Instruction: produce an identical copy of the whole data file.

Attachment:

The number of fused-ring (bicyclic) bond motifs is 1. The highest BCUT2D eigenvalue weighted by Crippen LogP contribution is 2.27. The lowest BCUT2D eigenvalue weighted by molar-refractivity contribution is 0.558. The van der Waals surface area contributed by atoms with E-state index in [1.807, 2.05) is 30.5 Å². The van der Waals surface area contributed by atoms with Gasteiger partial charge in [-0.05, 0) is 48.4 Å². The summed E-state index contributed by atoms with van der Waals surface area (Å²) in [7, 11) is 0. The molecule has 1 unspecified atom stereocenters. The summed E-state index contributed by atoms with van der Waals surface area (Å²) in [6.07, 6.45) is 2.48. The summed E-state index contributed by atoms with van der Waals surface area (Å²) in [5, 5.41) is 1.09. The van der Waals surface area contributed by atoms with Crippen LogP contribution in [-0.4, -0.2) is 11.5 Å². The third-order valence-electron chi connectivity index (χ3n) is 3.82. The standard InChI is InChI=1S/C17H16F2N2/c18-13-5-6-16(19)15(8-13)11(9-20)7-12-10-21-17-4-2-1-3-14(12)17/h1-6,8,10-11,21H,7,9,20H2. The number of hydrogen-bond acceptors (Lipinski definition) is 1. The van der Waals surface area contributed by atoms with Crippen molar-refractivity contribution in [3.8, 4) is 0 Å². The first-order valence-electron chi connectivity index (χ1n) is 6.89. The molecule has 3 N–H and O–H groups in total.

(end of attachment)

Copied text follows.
The number of fused-ring (bicyclic) bond motifs is 1. The highest BCUT2D eigenvalue weighted by Crippen LogP contribution is 2.27. The lowest BCUT2D eigenvalue weighted by molar-refractivity contribution is 0.558. The van der Waals surface area contributed by atoms with E-state index in [1.807, 2.05) is 30.5 Å². The van der Waals surface area contributed by atoms with Gasteiger partial charge in [-0.05, 0) is 48.4 Å². The summed E-state index contributed by atoms with van der Waals surface area (Å²) in [7, 11) is 0. The molecule has 1 unspecified atom stereocenters. The summed E-state index contributed by atoms with van der Waals surface area (Å²) in [6.07, 6.45) is 2.48. The summed E-state index contributed by atoms with van der Waals surface area (Å²) in [5, 5.41) is 1.09. The van der Waals surface area contributed by atoms with Crippen LogP contribution in [-0.4, -0.2) is 11.5 Å². The third-order valence-electron chi connectivity index (χ3n) is 3.82. The standard InChI is InChI=1S/C17H16F2N2/c18-13-5-6-16(19)15(8-13)11(9-20)7-12-10-21-17-4-2-1-3-14(12)17/h1-6,8,10-11,21H,7,9,20H2. The number of hydrogen-bond acceptors (Lipinski definition) is 1. The van der Waals surface area contributed by atoms with Crippen molar-refractivity contribution in [3.8, 4) is 0 Å². The first-order valence-electron chi connectivity index (χ1n) is 6.89. The molecule has 3 N–H and O–H groups in total.